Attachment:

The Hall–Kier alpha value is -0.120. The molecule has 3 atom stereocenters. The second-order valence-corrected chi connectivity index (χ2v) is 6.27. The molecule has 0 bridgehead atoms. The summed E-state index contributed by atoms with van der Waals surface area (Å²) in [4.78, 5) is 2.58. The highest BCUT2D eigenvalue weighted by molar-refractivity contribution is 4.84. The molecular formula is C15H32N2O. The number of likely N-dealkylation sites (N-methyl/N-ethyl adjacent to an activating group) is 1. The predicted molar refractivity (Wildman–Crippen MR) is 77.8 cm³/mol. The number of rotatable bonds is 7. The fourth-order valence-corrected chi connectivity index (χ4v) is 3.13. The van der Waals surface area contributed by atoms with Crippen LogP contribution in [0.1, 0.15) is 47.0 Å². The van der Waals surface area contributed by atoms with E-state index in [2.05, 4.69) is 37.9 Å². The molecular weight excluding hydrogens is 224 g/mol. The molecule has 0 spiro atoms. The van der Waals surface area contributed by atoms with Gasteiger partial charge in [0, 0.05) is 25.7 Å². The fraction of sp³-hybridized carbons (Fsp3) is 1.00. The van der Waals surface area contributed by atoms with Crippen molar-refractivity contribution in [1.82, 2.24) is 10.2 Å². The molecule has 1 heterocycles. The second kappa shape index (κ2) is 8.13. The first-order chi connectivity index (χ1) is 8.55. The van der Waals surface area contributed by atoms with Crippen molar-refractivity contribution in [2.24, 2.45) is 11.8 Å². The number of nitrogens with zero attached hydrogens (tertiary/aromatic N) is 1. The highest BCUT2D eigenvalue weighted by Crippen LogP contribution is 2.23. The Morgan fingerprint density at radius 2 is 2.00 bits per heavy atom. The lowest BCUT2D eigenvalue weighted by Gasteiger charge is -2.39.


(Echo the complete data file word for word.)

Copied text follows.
The Hall–Kier alpha value is -0.120. The molecule has 3 atom stereocenters. The second-order valence-corrected chi connectivity index (χ2v) is 6.27. The molecule has 0 bridgehead atoms. The summed E-state index contributed by atoms with van der Waals surface area (Å²) in [4.78, 5) is 2.58. The highest BCUT2D eigenvalue weighted by molar-refractivity contribution is 4.84. The molecular formula is C15H32N2O. The number of likely N-dealkylation sites (N-methyl/N-ethyl adjacent to an activating group) is 1. The predicted molar refractivity (Wildman–Crippen MR) is 77.8 cm³/mol. The number of rotatable bonds is 7. The fourth-order valence-corrected chi connectivity index (χ4v) is 3.13. The van der Waals surface area contributed by atoms with Crippen LogP contribution in [0.1, 0.15) is 47.0 Å². The van der Waals surface area contributed by atoms with E-state index in [2.05, 4.69) is 37.9 Å². The molecular weight excluding hydrogens is 224 g/mol. The molecule has 0 spiro atoms. The van der Waals surface area contributed by atoms with Gasteiger partial charge in [0, 0.05) is 25.7 Å². The fraction of sp³-hybridized carbons (Fsp3) is 1.00. The van der Waals surface area contributed by atoms with Crippen molar-refractivity contribution in [1.82, 2.24) is 10.2 Å². The molecule has 1 heterocycles. The second kappa shape index (κ2) is 8.13. The first-order chi connectivity index (χ1) is 8.55. The van der Waals surface area contributed by atoms with Crippen molar-refractivity contribution in [2.24, 2.45) is 11.8 Å². The number of nitrogens with zero attached hydrogens (tertiary/aromatic N) is 1. The highest BCUT2D eigenvalue weighted by Crippen LogP contribution is 2.23. The Morgan fingerprint density at radius 2 is 2.00 bits per heavy atom. The lowest BCUT2D eigenvalue weighted by Gasteiger charge is -2.39.